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United States v. Jenkins

United States District Court, N.D. Illinois, Eastern Division

March 13, 2017

United States of America
v.
Anthony Jenkins.

          OPINION AND ORDER

          SARA L. ELLIS United States District Judge

         A jury convicted Anthony Jenkins of being a felon in possession of a firearm, 18 U.S.C. § 922(g)(1), and he received a sentence of slightly more than fifteen years in prison under the Armed Career Criminal Act (“ACCA”), 18 U.S.C. § 924(e). Years later, in Johnson v. United States, __ U.S. __, 135 S.Ct. 2551, 192 L.Ed.2d 569 (2015), the United States Supreme Court declared § 924(e)(2)(B)'s “residual clause” unconstitutional and that certain sentences under § 924(e) were unconstitutional as well. Thereafter, Jenkins filed a petition pursuant to 28 U.S.C. § 2255 and moved to vacate and correct his sentence based on Johnson. Because Jenkins was convicted of three separate felonies that had as their elements the use, attempted use, or threatened use of physical force before Jenkins broke the law by possessing a firearm, the Court denies the motion.

         BACKGROUND

         On June 20, 2007, a jury convicted Anthony Jenkins of unlawful possession of a firearm after a previous conviction for a crime punishable by more than 1 year in prison, 18 U.S.C. § 922(g)(1). See United States v. Jenkins, Case No. 06 CR 780-1, Docs. 53, 55.[1] The probation department determined that Jenkins qualified as an armed career criminal under the ACCA because of his prior state felony convictions, specifically a 1986 aggravated battery conviction, a 1988 burglary conviction, a 1992 aggravated battery conviction, and a 1998 narcotics distribution conviction. Jenkins objected to the Presentence Investigation Report's reliance on the four convictions as predicate offenses for § 924(e) because the jury had not found that he committed the crimes, but he did not otherwise object to his classification as an armed career criminal. Id., Doc. 61 at 3. The minimum sentence under § 924(e) is fifteen years, or 180 months. See 18 U.S.C. § 924(e)(1) (“In the case of a person who violates section 922(g) of this title and has three previous convictions by any court referred to in section 922(g)(1) of this title for a violent felony or a serious drug offense, or both, committed on occasions different from one another, such person shall be fined under this title and imprisoned not less than fifteen years[.]”). On December 20, 2007, Judge James B. Moran, the presiding district court judge for Jenkins' trial (hereinafter, the “Sentencing Court”), sentenced Jenkins to serve 188 months imprisonment. See Jenkins, Case No. 06 CR 780-1, Doc. 73 at 1-2. Jenkins filed a motion pursuant to 28 U.S.C. § 2255 on June 21, 2016, after which his criminal case and his § 2255 petition were reassigned to this Court.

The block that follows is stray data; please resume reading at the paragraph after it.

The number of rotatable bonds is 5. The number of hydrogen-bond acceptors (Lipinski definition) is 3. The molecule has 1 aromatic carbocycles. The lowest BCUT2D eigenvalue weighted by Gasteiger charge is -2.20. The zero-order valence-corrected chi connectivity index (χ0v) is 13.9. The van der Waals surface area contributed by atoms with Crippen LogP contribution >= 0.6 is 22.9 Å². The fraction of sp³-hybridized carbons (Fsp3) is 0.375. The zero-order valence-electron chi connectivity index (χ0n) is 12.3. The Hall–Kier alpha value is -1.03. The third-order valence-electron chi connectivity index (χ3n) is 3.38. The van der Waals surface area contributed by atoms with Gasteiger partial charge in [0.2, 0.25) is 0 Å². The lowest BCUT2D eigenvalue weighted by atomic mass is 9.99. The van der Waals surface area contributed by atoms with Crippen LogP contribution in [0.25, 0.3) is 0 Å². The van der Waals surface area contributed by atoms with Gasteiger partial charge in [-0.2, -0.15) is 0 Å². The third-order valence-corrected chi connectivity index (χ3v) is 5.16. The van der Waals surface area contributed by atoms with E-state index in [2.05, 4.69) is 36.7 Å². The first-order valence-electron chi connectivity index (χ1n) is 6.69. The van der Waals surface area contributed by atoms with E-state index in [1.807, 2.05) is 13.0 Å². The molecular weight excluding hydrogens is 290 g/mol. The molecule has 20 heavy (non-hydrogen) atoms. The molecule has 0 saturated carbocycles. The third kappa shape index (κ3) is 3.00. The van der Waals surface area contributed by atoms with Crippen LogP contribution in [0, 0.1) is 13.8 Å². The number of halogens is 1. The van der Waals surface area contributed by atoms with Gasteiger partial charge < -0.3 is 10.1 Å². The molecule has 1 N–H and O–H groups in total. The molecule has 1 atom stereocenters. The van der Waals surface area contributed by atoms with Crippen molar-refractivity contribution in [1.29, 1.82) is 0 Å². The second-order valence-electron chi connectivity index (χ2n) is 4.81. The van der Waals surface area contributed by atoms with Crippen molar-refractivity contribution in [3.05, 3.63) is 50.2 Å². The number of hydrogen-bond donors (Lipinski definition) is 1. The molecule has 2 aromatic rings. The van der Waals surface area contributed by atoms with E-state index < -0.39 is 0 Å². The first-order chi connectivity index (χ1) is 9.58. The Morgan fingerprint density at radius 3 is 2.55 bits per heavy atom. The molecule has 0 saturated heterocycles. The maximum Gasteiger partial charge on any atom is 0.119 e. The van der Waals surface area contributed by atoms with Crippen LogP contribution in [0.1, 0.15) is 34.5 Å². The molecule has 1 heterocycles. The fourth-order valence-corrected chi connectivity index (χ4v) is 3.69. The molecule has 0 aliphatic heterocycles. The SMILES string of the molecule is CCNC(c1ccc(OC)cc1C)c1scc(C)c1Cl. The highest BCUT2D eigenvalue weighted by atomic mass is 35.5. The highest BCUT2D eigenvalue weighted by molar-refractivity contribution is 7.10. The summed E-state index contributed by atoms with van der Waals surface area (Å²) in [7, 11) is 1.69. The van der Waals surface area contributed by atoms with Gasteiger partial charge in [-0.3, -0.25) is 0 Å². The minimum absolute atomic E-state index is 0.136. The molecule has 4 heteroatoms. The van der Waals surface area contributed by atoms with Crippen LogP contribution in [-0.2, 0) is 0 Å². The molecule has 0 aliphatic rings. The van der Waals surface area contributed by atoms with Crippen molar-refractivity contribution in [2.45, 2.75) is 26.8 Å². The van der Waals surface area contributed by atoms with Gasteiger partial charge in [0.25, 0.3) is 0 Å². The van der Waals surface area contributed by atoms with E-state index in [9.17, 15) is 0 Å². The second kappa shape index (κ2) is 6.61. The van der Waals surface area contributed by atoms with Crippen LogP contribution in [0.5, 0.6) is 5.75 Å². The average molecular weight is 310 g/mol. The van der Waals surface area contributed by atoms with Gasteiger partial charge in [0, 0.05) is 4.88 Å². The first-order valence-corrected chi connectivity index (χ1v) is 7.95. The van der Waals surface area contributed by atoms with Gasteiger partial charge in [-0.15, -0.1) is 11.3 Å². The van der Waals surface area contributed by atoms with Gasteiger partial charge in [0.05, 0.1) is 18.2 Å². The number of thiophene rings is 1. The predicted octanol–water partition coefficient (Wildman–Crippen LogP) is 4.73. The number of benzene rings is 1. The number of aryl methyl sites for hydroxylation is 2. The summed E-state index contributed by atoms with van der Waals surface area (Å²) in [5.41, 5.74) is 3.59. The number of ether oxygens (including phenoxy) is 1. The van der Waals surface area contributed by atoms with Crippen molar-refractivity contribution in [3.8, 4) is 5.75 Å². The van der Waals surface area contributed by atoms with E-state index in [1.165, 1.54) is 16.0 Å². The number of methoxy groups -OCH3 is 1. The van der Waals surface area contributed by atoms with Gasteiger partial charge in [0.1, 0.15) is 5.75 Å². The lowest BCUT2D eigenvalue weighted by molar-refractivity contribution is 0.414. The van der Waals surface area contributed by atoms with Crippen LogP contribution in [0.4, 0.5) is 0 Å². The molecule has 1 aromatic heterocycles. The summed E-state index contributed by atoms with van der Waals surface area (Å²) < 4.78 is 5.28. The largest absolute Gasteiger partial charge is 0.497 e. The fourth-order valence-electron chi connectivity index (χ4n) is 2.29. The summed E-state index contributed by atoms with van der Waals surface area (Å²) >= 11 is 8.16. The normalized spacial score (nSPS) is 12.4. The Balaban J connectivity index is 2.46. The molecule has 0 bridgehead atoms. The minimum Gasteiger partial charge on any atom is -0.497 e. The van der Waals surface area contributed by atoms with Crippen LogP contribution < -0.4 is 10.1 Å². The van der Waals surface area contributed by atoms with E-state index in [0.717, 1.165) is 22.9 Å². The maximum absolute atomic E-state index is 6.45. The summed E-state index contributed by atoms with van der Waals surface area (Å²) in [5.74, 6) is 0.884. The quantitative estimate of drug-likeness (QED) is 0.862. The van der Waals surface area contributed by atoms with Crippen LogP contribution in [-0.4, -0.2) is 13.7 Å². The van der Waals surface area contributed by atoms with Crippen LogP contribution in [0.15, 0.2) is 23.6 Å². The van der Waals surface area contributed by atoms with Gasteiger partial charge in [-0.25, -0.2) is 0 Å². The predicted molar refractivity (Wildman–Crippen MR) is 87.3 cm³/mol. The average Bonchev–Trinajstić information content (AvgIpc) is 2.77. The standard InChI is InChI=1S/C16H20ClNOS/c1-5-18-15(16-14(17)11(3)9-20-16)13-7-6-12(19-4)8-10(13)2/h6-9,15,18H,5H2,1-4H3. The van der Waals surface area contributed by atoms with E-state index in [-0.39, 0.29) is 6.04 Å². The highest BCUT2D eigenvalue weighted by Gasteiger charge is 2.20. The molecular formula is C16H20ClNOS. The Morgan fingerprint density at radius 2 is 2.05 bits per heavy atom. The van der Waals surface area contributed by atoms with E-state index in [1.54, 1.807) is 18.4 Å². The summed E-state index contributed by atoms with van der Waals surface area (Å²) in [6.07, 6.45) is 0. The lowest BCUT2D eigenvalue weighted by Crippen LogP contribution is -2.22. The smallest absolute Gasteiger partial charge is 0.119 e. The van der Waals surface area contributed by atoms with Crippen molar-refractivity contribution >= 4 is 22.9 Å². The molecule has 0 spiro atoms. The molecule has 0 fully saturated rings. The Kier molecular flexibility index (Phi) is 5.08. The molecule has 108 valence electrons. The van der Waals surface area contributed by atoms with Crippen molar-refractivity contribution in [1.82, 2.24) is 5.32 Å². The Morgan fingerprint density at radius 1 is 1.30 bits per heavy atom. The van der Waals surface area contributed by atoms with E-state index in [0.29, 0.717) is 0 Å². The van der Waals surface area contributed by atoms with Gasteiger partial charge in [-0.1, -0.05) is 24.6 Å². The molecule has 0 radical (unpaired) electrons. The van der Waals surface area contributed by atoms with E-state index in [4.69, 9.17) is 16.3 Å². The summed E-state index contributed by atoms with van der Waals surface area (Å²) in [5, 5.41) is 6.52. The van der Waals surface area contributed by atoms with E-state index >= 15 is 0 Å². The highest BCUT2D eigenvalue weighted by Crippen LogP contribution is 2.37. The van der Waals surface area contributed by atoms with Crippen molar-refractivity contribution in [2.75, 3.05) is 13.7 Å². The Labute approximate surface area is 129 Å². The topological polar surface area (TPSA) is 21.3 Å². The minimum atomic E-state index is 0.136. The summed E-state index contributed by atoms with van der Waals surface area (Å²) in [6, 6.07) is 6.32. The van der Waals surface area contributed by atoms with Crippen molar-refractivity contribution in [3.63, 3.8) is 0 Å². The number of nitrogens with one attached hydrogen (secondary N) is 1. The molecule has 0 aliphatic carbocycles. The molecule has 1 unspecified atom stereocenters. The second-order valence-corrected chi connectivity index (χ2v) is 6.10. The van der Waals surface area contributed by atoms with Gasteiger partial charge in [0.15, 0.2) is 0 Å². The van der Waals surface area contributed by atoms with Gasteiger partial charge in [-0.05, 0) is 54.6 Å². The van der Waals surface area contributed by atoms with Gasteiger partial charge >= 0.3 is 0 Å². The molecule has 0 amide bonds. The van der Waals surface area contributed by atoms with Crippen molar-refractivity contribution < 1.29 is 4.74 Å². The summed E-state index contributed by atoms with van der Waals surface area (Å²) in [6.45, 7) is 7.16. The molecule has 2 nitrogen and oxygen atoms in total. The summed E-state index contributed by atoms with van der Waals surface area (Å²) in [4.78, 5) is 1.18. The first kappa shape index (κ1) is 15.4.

LEGAL STANDARD

         28 U.S.C. § 2255(a) provides that “[a] prisoner in custody under sentence of a court established by Act of Congress claiming the right to be released upon the ground that the sentence was imposed in violation of the Constitution or laws of the United States, or that the Court was without jurisdiction to impose such sentence, or that the sentence was in excess of the maximum authorized by law, or is otherwise subject to collateral attack, may move the court which imposed the sentence to vacate, set aside or correct the sentence.” 28 U.S.C. § 2255(a). If the Court finds that the convicted defendant is entitled to relief then “the court shall cause notice thereof to be served upon the United States attorney, grant a prompt hearing thereon, determine the issues, and make findings of fact and conclusions of law with respect thereto.” 28 U.S.C. § 2211(b). However, if the Court finds that “the files and records of the case conclusively show that the prisoner is entitled to no relief, ” then the Court is permitted to dismiss the motion. Id.; see also Lafuente v. United States, 617 F.3d 944, 946 (7th Cir. 2010); Cooper v. United States, 378 F.3d 638, 641-42 (7th Cir. 2004); Rule 4 of the Rules Governing Section 2255 Proceedings for the United States District Courts.

         ANALYSIS